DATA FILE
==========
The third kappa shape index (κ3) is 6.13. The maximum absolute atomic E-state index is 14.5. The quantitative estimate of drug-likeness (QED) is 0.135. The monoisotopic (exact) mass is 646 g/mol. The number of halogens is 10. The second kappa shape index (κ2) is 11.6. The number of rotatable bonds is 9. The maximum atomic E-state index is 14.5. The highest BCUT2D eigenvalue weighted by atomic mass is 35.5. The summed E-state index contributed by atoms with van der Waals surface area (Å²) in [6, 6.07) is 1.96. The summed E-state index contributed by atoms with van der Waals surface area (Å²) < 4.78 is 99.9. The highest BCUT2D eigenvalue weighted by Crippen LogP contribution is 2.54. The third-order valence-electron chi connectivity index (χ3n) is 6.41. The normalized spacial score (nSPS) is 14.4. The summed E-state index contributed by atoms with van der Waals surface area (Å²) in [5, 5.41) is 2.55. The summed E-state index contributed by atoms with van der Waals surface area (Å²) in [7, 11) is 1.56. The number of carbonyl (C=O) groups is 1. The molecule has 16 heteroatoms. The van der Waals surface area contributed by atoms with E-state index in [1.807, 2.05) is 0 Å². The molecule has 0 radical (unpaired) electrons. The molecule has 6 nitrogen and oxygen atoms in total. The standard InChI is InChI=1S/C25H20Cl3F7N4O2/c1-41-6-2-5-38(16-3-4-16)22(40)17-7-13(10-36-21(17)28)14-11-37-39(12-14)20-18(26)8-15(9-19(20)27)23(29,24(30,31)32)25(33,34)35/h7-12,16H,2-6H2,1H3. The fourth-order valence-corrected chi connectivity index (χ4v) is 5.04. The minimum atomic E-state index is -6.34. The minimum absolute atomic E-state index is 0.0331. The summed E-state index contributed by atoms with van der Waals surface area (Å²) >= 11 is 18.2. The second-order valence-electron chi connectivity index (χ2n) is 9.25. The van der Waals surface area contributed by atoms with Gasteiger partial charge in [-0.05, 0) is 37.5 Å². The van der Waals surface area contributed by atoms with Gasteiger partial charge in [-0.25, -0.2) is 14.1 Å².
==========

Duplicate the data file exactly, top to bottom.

The third kappa shape index (κ3) is 6.13. The maximum absolute atomic E-state index is 14.5. The quantitative estimate of drug-likeness (QED) is 0.135. The monoisotopic (exact) mass is 646 g/mol. The number of halogens is 10. The second kappa shape index (κ2) is 11.6. The number of rotatable bonds is 9. The maximum atomic E-state index is 14.5. The highest BCUT2D eigenvalue weighted by atomic mass is 35.5. The summed E-state index contributed by atoms with van der Waals surface area (Å²) in [6, 6.07) is 1.96. The summed E-state index contributed by atoms with van der Waals surface area (Å²) < 4.78 is 99.9. The highest BCUT2D eigenvalue weighted by Crippen LogP contribution is 2.54. The third-order valence-electron chi connectivity index (χ3n) is 6.41. The normalized spacial score (nSPS) is 14.4. The summed E-state index contributed by atoms with van der Waals surface area (Å²) in [5, 5.41) is 2.55. The summed E-state index contributed by atoms with van der Waals surface area (Å²) in [7, 11) is 1.56. The number of carbonyl (C=O) groups is 1. The molecule has 16 heteroatoms. The van der Waals surface area contributed by atoms with E-state index in [1.807, 2.05) is 0 Å². The molecule has 0 radical (unpaired) electrons. The molecule has 6 nitrogen and oxygen atoms in total. The standard InChI is InChI=1S/C25H20Cl3F7N4O2/c1-41-6-2-5-38(16-3-4-16)22(40)17-7-13(10-36-21(17)28)14-11-37-39(12-14)20-18(26)8-15(9-19(20)27)23(29,24(30,31)32)25(33,34)35/h7-12,16H,2-6H2,1H3. The fourth-order valence-corrected chi connectivity index (χ4v) is 5.04. The minimum atomic E-state index is -6.34. The minimum absolute atomic E-state index is 0.0331. The summed E-state index contributed by atoms with van der Waals surface area (Å²) >= 11 is 18.2. The second-order valence-electron chi connectivity index (χ2n) is 9.25. The van der Waals surface area contributed by atoms with Gasteiger partial charge in [-0.05, 0) is 37.5 Å². The van der Waals surface area contributed by atoms with Gasteiger partial charge in [-0.25, -0.2) is 14.1 Å².